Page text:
Let me know if you'd like to setup a time to chat - I'd love to give you a demo and see if we'd be a good fit for your needs.


Generally speaking, I think building a web app for your marketplace concept first can be a great option to launch, then move on to develop a mobile app later on whenever it makes the most sense. Building a web app (vs. a native mobile app) will usually require less time, effort, and money, and if you build it right (responsive, etc.), it can potentially work pretty well across desktop, mobile, and tablet.

That said, there're many other considerations to think about. Here're a couple quick examples:
- target audience & their environment: if you're targeting millennials, mobile may be a lot more important than if your application is typically used by professionals during working hours (in which case web first is a definitive winner in my book).
- hardware needs: do you need to leverage camera / mic / video / sound / accelerometer / GPS a lot? if so, you may be better off building a native mobile app.
- validate: keep in mind you'll have to validate your concept at many different levels (problem, solution, marketing, channels, UVP, cost structure, price & revenue structure, etc). Building a web app can help with lots of this, but it wouldn't be the first move I'd recommend: if you haven't yet validated at least some of your assumptions around problem, solution, and customer segments, I'd suggest you consider validating your idea further before starting to build. And, as a side effect and while you do that, it may also become clearer whether a web app can work or if a mobile app is a must-have.

Just a quick couple thoughts to get you going. I work on this specific topic a lot with my prospects and clients (I build responsive web apps - including marketplaces -, but not mobile apps). I have advised different clients to go with mobile-first and web-first approaches on different occasions, and also advised a couple of them to go back and validate their ideas further before building anything. Let me know if you'd like to setup a call to go over some more specifics to your situation.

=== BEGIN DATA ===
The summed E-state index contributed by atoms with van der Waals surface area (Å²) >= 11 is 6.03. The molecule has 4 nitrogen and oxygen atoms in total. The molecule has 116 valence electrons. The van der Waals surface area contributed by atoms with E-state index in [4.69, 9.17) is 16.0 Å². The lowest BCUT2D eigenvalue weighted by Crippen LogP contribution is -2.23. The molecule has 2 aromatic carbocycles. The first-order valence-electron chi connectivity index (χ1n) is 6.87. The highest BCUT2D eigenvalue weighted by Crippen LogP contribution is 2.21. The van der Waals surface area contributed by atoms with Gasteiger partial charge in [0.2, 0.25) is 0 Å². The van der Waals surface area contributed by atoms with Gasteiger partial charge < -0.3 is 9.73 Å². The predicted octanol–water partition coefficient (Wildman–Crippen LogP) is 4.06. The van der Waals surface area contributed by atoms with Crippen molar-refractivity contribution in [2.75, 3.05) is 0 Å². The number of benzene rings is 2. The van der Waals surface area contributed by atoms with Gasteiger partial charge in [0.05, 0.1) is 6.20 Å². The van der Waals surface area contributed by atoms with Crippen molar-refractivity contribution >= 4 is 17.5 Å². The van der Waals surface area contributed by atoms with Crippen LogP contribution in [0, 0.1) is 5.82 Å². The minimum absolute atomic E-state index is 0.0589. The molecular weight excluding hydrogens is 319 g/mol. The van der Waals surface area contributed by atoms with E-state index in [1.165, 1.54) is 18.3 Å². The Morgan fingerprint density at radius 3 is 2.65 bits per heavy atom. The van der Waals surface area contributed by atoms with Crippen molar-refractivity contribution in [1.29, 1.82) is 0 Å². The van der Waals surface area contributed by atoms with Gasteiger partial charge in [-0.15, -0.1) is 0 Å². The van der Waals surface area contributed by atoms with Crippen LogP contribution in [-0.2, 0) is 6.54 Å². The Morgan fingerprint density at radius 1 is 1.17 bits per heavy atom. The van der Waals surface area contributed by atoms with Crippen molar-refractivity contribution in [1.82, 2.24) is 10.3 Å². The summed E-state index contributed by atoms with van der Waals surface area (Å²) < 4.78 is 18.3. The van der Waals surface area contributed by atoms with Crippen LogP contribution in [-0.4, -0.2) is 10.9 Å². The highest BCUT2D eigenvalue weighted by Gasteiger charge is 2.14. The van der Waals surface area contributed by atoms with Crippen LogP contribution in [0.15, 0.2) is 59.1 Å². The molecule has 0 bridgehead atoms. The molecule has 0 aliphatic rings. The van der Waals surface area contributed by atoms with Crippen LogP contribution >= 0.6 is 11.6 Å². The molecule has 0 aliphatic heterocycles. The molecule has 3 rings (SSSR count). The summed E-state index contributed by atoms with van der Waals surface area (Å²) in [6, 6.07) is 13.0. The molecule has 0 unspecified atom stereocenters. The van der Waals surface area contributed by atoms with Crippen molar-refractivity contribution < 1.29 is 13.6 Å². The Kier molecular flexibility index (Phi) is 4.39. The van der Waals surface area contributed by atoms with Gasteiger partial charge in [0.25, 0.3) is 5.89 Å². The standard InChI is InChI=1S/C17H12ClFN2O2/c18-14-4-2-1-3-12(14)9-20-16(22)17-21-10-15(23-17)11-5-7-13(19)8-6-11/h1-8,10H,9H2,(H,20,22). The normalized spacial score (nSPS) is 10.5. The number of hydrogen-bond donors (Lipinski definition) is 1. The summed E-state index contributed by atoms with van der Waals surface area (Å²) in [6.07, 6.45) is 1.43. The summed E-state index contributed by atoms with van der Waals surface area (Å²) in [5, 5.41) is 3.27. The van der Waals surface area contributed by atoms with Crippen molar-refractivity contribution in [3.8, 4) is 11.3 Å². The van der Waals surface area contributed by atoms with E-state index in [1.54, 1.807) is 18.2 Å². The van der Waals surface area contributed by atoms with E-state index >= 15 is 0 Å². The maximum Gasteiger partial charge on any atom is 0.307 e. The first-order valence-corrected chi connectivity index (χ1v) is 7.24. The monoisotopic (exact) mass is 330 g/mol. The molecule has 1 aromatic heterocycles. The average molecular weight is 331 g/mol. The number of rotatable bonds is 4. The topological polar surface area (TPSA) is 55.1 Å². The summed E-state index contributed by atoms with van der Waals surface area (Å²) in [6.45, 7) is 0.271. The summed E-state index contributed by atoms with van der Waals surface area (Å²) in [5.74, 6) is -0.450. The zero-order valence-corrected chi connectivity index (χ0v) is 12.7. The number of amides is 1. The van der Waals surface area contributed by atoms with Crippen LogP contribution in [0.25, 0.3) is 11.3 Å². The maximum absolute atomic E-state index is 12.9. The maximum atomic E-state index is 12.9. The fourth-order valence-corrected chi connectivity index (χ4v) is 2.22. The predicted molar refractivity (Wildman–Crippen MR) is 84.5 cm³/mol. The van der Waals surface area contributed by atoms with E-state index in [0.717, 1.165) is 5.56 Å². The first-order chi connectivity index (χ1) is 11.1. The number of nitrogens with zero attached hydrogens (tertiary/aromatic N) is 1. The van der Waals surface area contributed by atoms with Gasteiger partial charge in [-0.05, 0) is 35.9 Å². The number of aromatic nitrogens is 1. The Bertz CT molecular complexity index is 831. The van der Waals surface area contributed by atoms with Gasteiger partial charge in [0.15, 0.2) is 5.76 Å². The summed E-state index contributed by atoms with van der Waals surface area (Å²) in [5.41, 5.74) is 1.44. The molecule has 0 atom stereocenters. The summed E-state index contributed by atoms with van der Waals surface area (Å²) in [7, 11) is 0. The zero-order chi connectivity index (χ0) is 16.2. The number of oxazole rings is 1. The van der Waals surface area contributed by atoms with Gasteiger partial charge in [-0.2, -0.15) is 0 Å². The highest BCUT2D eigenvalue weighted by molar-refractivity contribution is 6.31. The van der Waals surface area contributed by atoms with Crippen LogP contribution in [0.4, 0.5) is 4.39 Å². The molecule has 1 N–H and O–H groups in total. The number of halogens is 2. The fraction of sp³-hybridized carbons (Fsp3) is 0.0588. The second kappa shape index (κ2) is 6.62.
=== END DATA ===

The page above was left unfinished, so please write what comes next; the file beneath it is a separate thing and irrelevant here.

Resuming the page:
Depending on how many simultaneous users you want the application to be able to serve at any given time (peak), and how much processing your application does when uploading and downloading files (as well as other typically used operations), your hosting specification requirements may vary.

But, to offer some basic guidance, you could probably get started with about 3 Virtual Machines (2 for load balancing serving the web application itself, and one running the database). I'd get them with around 4GB ram and 2 CPU cores each. These run at around $40/month each on Digital Ocean. You could also use AWS, SoftLayer, Heroku, and others, each with their own pros and cons. For example, if you use AWS you could (depending on which database you're using) leverage RDS for your database which could simplify your scaling and operations. I'd suggest you store the uploaded files on S3, Object Storage, or similar service (as opposite to serving it from the file system which makes it harder to scale).

Hope this helps as a quick guidance. As you can see there's lots of options and details to consider. If you'd like to setup a call, I can certainly help you dig deeper into the different options and which ones would work best for your specific needs.